How Long Will QE3 Last?

By Carlstrom, Charles T.; Chapman, Samuel | Economic Trends, December 2012 | Go to article overview

How Long Will QE3 Last?


Carlstrom, Charles T., Chapman, Samuel, Economic Trends


12.28.12

In September, the Federal Open Market Committee (FOMC), the Federal Reserve's monetary policymaking body, announced what has widely been referred to as QE3 (quantitative easing 3). QE3 will consist of purchasing additional mortgage-backed securities (MBS) at the rate of $40 billion per month. Unlike previous QEs, this one was described in open-ended terms, such that "if the outlook for the labor market does not improve substantially, the Committee will continue its purchases of agency mortgage-backed securities." The Committee did not specify, however, what "substantial improvement" would be.

Blue Chip Unemployment Rate

Forecasts

         April  May  June  July  August  September  October  November

2012:Q1    8.3  8.3   8.3   8.3     6.3        8.3      8.3        53

2012:Q2    8.2  8.2   6.2   8.2     8.2        8.2      8.2       8.2

2012:Q3    8.1  8.1   8.1   8.1     8.2        8.2      8.1       8.1

2012:Q4    8.0  8.0   8.0   8.1     8.1        8.2      8.1       7.9

2013:Q1    7.9  7.9   8.0   8.0     8.0        8.1      8.1       7.9

2013:Q2    7.8  7.8   7.8   7.9     8.0        8.0      8.0       7.8

2013:Q3    7.7  7.7   7.7   7.8     7.9        7.9      7.9       7.7

2013:Q4    7.5  7.6   7.6   7.7     7.7        7.8      7.8       7.6

         December

2012:Q1       8.3

2012:Q2       8.2

2012:Q3       8.1

2012:Q4       7.9

2013:Q1       7.9

2013:Q2       7.8

2013:Q3       7.7

2013:Q4       7.6

Source: Blue Chip Consensus.

To get an idea of whether labor market conditions going forward might be getting close to triggering this threshold, we look at how labor market conditions have been evolving, especially since September.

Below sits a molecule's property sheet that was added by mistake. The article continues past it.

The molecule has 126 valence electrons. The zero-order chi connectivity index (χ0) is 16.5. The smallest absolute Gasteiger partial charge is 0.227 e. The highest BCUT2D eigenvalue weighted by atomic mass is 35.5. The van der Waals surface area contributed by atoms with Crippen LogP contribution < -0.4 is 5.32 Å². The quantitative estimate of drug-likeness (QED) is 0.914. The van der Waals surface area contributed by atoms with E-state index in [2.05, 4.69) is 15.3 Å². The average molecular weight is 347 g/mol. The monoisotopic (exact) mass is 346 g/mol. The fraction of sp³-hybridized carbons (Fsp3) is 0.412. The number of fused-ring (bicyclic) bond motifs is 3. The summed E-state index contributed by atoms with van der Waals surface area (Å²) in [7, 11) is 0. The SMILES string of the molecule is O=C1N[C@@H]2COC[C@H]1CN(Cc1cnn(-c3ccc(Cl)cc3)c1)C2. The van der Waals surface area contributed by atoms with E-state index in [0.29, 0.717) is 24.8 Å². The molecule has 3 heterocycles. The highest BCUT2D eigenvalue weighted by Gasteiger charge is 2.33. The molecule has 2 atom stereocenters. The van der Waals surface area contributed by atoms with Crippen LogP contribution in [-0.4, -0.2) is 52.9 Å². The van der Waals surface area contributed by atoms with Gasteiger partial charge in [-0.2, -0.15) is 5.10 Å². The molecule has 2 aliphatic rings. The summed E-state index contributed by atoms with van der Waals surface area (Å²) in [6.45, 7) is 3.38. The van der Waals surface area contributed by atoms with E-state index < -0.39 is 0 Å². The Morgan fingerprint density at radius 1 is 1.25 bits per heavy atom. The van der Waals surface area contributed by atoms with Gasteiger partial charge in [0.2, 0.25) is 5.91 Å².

[GRAPHIC OMITTED]

In August the unemployment rate was 8.1 percent. One month later it dropped to 7.8 percent. It now stands at 7.7 percent. While the improvement since August could be interpreted as a sign that the unemployment-rate decline is picking up steam (that is, declining more rapidly), professional forecasters don't seem to view it that way. Judging by their expectations for the unemployment rate in the next couple of years, they see it as largely a one-time decrease in their forecasted path for unemployment. In September, the median Blue Chip expectation for the unemployment rate at the end of 2013 was 7.8 percent, and in November it was 7.6 percent. This improvement is roughly the same as the decline in the current unemployment rate from September to November. Macroeconomic Advisors' forecast for the end of 2013 showed a 0.5 percent improvement in the unemployment rate from September to November. But by the end of 2014 the improvement in the forecast was only 0.2 percent.

[GRAPHIC OMITTED]

Unemployment rates are not a complete indicator of labor market conditions. For example, the slight uptick in the unemployment rate from 7.8 percent in September to 7.9 percent in October was largely because the labor force increased. An increase in the labor force can be good news, if (as often is the case in recoveries) the number of discouraged workers decreases as they once again enter the labor force. Discouraged workers are those that drop out of the labor force because they think their job prospects are grim. Since September, the Macroeconomic Advisors' forecast of labor force participation rates in 2013 has shown moderate improvement. …

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